The other problem with crazy is that it is contagious. It seeps into the pores and fabric of the home waiting for a moment when its next victim is tired or emotional. Then it become endemic and you can't pinpoint where it started. Tempers are heightened and sensitive. Voices are tense and angry and raised. Patience runs thin very easily and the family snaps at each other like hungry crocodiles. 

It takes huge effort to step back and reflect and take action against the crazy. Slights are still felt and can pull you back down into the quagmire. With energy running low it can require super human emotional strength to crawl back out again and to offer a hand to others still swimming in the deep. You may start to question why you are offering a hand and it is tempting to just focus inwardly at your own inner turmoil. Yet someone has to find that strength and try and pull the rest of the family to safety before the vortex spins too fast and makes rescue impossible. The problem with a rescue mission though is people have to desire rescue. It isn't something you can force.

This year has been one of the toughest emotionally for a very long time. The crazy just keeps on coming our way and the effort required to keep our heads physically and emotionally above water often feels too great. The weight of grief at the loss of Pops and responsibility for Nana plus the house build and the children drives a wedge within the family impacting on all parts of our life. It will ease. It will pass, I know, but it will leave its legacy. That legacy can be seen already in the tension in us and between us and now that spills over to the children. The challenging behaviour of the children then adds another layer of stress and tension and so it continues. This Christmas feels the saddest we've experienced in many, many years. It is only one day I tell myself, yet the day is filled with the legacy of so many other experiences and feelings. I feel like I'm fighting to make it special for the children yet am being pulled back all the time. I've done my best, that I can say, but the day will be a challenge.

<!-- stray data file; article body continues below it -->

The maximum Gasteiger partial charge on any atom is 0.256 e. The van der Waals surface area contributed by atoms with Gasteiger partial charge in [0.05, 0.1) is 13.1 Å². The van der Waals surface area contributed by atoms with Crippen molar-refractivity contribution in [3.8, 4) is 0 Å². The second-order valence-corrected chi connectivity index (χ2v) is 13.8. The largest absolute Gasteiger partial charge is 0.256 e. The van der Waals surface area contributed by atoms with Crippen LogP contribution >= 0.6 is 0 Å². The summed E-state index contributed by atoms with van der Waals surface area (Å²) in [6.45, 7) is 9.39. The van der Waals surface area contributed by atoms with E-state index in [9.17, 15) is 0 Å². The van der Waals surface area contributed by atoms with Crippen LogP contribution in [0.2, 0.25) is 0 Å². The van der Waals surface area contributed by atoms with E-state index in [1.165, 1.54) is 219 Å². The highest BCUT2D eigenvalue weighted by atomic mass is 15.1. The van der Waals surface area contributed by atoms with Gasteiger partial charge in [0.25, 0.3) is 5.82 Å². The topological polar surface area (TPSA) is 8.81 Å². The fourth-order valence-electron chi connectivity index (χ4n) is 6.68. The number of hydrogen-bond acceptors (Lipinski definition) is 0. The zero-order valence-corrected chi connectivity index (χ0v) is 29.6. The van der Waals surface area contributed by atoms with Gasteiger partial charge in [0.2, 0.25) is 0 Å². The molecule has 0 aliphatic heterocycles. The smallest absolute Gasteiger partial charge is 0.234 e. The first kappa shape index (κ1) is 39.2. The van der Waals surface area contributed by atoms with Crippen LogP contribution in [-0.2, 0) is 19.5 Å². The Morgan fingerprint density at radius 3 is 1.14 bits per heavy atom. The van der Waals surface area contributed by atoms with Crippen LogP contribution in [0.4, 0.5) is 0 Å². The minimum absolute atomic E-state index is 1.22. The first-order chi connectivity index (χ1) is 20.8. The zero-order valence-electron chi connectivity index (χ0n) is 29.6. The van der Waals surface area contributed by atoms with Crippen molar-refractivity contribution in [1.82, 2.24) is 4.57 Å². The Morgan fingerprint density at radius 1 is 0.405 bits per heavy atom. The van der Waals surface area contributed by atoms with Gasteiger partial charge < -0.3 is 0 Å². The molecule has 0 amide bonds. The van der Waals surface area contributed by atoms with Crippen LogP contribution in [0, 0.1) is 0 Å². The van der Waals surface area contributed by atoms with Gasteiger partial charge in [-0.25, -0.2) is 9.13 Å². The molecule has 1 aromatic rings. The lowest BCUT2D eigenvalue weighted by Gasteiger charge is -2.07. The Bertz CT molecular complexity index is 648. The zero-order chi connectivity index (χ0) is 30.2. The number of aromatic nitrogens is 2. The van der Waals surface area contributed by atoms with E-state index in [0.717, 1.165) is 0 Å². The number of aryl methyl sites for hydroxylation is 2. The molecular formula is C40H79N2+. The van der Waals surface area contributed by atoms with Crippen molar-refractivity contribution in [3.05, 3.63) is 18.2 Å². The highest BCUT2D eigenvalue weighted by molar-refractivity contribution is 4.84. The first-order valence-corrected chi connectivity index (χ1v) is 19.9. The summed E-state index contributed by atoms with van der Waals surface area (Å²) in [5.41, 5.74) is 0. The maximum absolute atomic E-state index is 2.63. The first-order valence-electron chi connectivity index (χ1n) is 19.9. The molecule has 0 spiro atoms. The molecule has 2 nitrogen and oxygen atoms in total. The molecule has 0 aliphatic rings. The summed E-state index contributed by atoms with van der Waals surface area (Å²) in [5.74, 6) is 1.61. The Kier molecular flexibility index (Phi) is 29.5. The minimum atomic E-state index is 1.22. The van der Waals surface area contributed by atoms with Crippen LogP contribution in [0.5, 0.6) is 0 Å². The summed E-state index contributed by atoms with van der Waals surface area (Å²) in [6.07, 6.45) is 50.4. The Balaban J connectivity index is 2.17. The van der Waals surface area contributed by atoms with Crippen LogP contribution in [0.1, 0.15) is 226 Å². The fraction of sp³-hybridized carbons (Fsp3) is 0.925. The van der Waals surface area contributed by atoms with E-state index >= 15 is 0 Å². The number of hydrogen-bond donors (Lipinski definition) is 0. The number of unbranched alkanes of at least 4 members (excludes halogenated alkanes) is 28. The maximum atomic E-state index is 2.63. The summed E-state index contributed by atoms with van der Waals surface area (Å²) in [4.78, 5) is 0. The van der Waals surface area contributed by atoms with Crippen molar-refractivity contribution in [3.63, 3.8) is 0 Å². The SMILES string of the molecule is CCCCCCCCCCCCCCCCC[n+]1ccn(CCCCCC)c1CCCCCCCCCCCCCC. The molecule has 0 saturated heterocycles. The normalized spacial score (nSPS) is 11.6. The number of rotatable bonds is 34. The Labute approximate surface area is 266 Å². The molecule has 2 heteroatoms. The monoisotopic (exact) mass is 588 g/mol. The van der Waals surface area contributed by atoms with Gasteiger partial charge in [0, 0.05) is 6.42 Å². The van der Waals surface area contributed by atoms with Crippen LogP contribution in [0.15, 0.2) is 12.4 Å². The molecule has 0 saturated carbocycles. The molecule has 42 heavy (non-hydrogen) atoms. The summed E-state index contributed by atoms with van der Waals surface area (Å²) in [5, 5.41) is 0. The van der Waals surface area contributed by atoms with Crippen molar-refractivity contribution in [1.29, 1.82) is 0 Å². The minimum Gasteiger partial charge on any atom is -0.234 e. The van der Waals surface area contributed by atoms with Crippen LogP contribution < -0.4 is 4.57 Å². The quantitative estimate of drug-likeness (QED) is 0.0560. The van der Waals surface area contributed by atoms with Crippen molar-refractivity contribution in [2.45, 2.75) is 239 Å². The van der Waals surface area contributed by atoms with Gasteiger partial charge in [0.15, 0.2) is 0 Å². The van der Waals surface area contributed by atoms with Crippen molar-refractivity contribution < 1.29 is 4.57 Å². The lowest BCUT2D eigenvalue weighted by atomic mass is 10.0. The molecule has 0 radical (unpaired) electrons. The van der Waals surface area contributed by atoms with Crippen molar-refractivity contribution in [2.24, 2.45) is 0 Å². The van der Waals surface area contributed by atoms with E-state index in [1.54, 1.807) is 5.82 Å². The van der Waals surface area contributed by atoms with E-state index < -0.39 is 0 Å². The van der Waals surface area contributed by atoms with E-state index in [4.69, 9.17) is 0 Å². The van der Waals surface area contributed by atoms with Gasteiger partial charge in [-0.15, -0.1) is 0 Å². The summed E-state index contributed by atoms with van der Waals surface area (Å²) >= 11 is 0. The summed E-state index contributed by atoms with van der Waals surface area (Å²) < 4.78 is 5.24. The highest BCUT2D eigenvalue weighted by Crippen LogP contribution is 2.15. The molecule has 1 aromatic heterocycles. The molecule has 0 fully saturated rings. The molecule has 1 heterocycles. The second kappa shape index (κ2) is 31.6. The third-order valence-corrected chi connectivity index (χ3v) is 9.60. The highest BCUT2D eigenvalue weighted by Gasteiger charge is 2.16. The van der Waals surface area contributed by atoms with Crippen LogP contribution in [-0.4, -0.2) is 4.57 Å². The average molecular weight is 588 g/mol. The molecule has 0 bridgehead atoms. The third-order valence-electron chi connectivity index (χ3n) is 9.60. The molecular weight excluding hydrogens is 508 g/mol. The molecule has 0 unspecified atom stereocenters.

My wish for 2015 is to finish our house build and get back to the safety and security of our home to regroup. We have had so much to deal with in a house we don't call home which induces vulnerability. I know I need that feeling of security and space again and to feel my roots resettle and bring strength and to nurture me. We won't be home until at least April though and I fear we will, as a family, limp slowly and numbly towards that date. The crazy isn't showing signs of pulling back and I am fearful for how long I can hold everything together for everyone. I will continue to do my best and hope that my best is sufficient but I'm so very emotionally tired that it feels like a daunting task. My attention is required constantly by so many different people that I feel totally over-stimulated and hyper-aroused. Time is a precious commodity and there is little of it to spare for seemingly frivolous things like fun and relaxation yet these are the very things that will nurture us and enable us to maintain perspective.  It's a conundrum for which the answer remains obscure and is heard differently by each of us.

In the meantime I will continue to beat back the crazy with my chocolate stick and hope that it starts to pull back and give us all breathing space.